Raising labor standards: A means towards a more competitive North America

Employees work on an assembly line at startup Rivian Automotive's electric vehicle factory in Normal, Illinois, U.S. April 11, 2022. Picture taken April 11, 2022.  REUTERS/Kamil Krzaczynski
Editor's note:

This is a viewpoint from the USMCA Forward 2023 report where experts dive into the opportunities and complementary actions needed to build more integrated, resilient, and secure supply chains in North America.

Cover art for USMCA Forward 2023, featuring images of transportation by ground, air, and sea.The world is confronting a number of challenges, including a global health pandemic and the Russian invasion of Ukraine. These shocks have exposed the vulnerability of the global supply chains created by decades of failed trade policy and corporate-driven globalization, resulting in shortages of critical supplies and manufacturing inputs and amplifying inflation.

The Biden–Harris Administration has advanced a bold plan to strengthen America’s resilience against the costly supply disruptions that have placed workers’ and our families’ health and safety at risk, idled major manufacturing plants, and exposed significant threats to our economic and national security. Building on an early executive order on the U.S. supply chains, together with commitments on domestic manufacturing and workers’ rights, the administration and Congress have enacted a set of policies aimed at achieving a coherent industrial strategy—one long overdue to make us competitive with other major manufacturing economies and to address decades of job loss and economic dislocation. These actions include:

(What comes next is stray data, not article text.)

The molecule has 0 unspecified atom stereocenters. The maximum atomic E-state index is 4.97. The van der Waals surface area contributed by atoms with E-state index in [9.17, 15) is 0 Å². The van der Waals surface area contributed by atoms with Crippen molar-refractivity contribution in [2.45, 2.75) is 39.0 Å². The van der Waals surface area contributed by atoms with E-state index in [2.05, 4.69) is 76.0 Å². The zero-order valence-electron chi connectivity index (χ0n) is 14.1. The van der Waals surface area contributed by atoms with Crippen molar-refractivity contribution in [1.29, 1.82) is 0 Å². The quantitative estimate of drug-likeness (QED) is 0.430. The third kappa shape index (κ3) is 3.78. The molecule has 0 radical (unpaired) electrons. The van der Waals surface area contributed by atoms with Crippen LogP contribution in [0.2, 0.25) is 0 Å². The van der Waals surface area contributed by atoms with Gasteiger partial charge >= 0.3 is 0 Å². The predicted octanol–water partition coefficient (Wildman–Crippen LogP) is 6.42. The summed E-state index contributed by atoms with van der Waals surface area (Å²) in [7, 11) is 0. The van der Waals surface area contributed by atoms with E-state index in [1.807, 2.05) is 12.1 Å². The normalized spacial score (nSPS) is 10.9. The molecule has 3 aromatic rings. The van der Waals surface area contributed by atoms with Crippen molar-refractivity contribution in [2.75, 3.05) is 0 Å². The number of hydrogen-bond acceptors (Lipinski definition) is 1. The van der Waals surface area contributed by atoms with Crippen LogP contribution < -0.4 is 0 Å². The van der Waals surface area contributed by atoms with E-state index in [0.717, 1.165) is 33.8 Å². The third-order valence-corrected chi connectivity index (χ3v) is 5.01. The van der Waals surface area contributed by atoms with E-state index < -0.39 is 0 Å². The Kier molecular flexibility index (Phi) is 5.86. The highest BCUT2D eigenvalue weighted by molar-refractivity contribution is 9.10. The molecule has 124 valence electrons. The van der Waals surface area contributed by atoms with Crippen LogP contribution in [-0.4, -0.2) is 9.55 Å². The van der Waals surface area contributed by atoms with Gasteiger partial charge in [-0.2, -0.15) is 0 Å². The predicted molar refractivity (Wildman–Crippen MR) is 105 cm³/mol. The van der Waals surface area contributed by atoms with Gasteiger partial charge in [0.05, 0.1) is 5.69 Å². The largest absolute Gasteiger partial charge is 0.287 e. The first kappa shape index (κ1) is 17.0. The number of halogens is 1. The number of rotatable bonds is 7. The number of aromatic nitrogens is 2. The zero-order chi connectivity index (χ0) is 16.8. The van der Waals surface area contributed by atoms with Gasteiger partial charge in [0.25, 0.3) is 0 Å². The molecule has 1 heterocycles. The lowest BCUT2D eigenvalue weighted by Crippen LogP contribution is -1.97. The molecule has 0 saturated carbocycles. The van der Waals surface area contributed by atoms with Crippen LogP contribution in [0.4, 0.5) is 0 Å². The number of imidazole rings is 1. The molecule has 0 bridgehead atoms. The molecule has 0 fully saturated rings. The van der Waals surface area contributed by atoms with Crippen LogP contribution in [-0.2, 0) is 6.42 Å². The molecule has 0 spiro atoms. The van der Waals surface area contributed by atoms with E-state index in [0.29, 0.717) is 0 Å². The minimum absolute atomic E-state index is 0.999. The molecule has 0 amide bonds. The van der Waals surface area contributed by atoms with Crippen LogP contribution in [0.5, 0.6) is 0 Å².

• Supply-side incentives to establish, retool, or expand U.S. manufacturing capacity in economically critical and emerging sectors. This includes, for example, semiconductors and semiconductor components (through the CHIPS and Science Act); battery components and materials (through the bipartisan infrastructure law); the manufacture and production of critical minerals; and offshore wind, solar, and battery components; and other clean energy technologies (through the very substantial manufacturing tax credit provisions of the Inflation Reduction Act).
  • Demand-side incentives that require, encourage, or reward domestic procurement in major infrastructure investments, and increased domestic content in publicly supported energy investments.
  • Strengthened labor standards, community benefit, and targeted investment requirements across these policies—including key tax credits—to help set industries on equitable high-wage pathways.
  • Agency attention to the details of implementation, including the meaningful engagement of labor and community stakeholders.

The success of this effort also depends on advancing a complementary trade agenda that supports domestic manufacturing, supply chain resiliency, and strong commitments to uphold fundamental labor and environmental standards. The United States–Mexico–Canada Agreement (USMCA) can be a critical starting point in developing trade policy that can support resilient and sustainable supply chains, bolster domestic manufacturing, and create good jobs in America.